An approximately 20 micron thick layer of polyimide is accumulated on the first surface of the silicon wafer. Then a partition wall 8 is formed using photoetching techniques on an organosilicic resist. Dry etching, and more particularly reactive dry etching, allow etching with greater detail. The individual ink channels 9 and the common ink channel 10 were formed in clean shapes by etching the partition wall 8 using reactive dry etching with an oxygen plasma excited by an electron cyclotron resonance (ECR) source.
To form the partition wall 8 out of polyimide material, the surface of the silicon wafer 1 is coated with photosensitive polyimide, then the polyimide is exposed, developed, and hardened. Although presently available techniques can only produce a rather thin partition wall 8 of 10 microns, a thickness of more than 10 microns is desirable. However, to fabricate a high-density nozzle row of 800 dpi, 10 microns thick partition wall 8 suffices.
The partition walls 8 have never been formed from heat resistant resin. Conventionally, the partition wall in this position is formed from a photosensitive resist with low heat resistance. Because thermal pulses developed at the surface of the heaters can reach a temperature of 300° C. or greater, the heaters had to be formed at a position separated from the partition wall by about 10 microns to prevent damage to the partition wall. This structure limits nozzle density producible by conventional technology to about 400 dpi.
A highly reliable partition wall 8 can be made from a resin such as polyimide with high heat resistance and an initial thermal breakdown temperature of 400° C. Such a partition wall 8 will be reliable even if the temperature of the thin-film heaters 3 increases to 300° C. or more. A partition wall 8 sufficiently reliable to fabricate an 800 dpi head wherein dimensions T, W, and H shown in FIG. 4 are 9 microns, 22 microns, and 17 microns respectively, can be formed even taking deviations involved with photoetching into account.
Photoresist involved with formation of the through-holes 15 is formed on the rear surface of the silicon wafer 1. The ink grooves 14 and the through-hole 15 are formed simultaneously using silicon anisotropic etching from both sides of the wafer. Hydrazine aqueous solution, KOH aqueous solution, ethylene diamine aqueous solution, and the like can be used as the silicon anisotropic etching liquid. A (110) silicon wafer etches vertically as shown in FIG. 1. However, a (100) silicon wafer, or (110) silicon wafer containing a 4 degree slant, etches at a slant of about 55 degrees as shown in FIG. 6. Therefore, the openings for through-holes 15 need to be formed slightly wider at the surface of the silicon substrate than the minimum width desired for the through-holes 15. Anisotropic etch utilizes the fact that the etching speeds are extremely different between (110), (100) and (111) surfaces of a single crystal silicon. Therefore, some processing that is impossible using isotropic etching can be performed using anisotropic etching. The SiO2 layer, that must be provided as an insulating layer between thin-film heaters 3 and the silicon wafer 1, is formed during processes to fabricate the drive LSI. The SiO2 layer is used as a resist for anisotropic etching. Moreover, the ink grooves 14 and the through-holes 15 can be formed simultaneously in a single etching process.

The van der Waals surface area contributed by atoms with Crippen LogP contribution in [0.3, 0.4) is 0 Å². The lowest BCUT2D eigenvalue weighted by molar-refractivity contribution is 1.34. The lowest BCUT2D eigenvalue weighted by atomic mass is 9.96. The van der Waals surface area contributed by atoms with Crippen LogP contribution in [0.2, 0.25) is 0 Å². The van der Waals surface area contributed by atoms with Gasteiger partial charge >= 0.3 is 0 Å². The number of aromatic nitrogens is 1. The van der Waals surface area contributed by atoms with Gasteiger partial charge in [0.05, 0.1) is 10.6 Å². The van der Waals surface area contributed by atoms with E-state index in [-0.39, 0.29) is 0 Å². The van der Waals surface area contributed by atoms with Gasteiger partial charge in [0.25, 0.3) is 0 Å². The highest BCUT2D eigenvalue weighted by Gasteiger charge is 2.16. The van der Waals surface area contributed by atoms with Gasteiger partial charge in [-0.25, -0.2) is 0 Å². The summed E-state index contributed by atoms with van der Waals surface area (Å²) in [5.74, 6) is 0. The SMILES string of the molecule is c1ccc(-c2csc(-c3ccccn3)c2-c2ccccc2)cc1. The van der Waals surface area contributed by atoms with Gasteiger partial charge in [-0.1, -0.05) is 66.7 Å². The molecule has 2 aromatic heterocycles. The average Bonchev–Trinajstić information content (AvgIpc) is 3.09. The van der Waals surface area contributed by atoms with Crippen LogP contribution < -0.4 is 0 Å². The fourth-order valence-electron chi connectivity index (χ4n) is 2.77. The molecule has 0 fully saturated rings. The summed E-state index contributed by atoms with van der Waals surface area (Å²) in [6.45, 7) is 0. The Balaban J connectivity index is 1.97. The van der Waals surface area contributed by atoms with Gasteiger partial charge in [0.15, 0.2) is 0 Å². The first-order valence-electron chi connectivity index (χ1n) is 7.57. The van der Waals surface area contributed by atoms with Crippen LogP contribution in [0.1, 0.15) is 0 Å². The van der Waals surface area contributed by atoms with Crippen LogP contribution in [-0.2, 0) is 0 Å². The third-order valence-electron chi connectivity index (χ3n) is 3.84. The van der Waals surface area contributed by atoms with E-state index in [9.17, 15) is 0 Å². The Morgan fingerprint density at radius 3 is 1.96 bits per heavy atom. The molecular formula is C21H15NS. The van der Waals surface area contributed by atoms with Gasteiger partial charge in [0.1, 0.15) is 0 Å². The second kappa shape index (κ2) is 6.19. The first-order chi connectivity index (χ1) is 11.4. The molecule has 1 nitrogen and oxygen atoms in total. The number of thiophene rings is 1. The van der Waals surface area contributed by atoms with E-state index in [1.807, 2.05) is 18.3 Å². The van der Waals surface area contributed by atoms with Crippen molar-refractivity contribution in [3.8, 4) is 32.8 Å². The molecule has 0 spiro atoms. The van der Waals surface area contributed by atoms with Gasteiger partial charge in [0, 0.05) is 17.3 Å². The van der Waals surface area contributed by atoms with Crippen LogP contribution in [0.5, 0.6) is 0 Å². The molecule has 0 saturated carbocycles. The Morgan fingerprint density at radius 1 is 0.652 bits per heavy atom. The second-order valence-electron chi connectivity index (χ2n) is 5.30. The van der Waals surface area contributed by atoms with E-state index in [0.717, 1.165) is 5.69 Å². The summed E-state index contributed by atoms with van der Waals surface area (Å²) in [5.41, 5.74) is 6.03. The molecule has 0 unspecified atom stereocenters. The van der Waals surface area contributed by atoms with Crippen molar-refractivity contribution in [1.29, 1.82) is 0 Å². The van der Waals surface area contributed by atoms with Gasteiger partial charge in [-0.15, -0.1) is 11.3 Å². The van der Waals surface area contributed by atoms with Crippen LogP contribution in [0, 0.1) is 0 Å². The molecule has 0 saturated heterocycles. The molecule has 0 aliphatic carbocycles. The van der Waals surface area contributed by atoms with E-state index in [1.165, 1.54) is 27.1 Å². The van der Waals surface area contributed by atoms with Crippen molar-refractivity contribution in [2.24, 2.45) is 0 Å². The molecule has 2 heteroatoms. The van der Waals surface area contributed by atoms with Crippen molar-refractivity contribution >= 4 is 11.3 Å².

Etching time must be shortened as much as possible to limit the amount that the anisotropic etching liquid also etches the nickel thin film or the polyimide partition wall. An effective method is to form a deep through-hole 15 on the second surface of the wafer using photo anisotropic etching while the first surface of the wafer is still protected with SiO2 after the first and second processes. When anisotropic etching processes of the fourth process are performed on both surfaces of the wafer, the etching time required for forming the through-hole 15 can be reduced to 1/5 to 1/10 without risk of damage.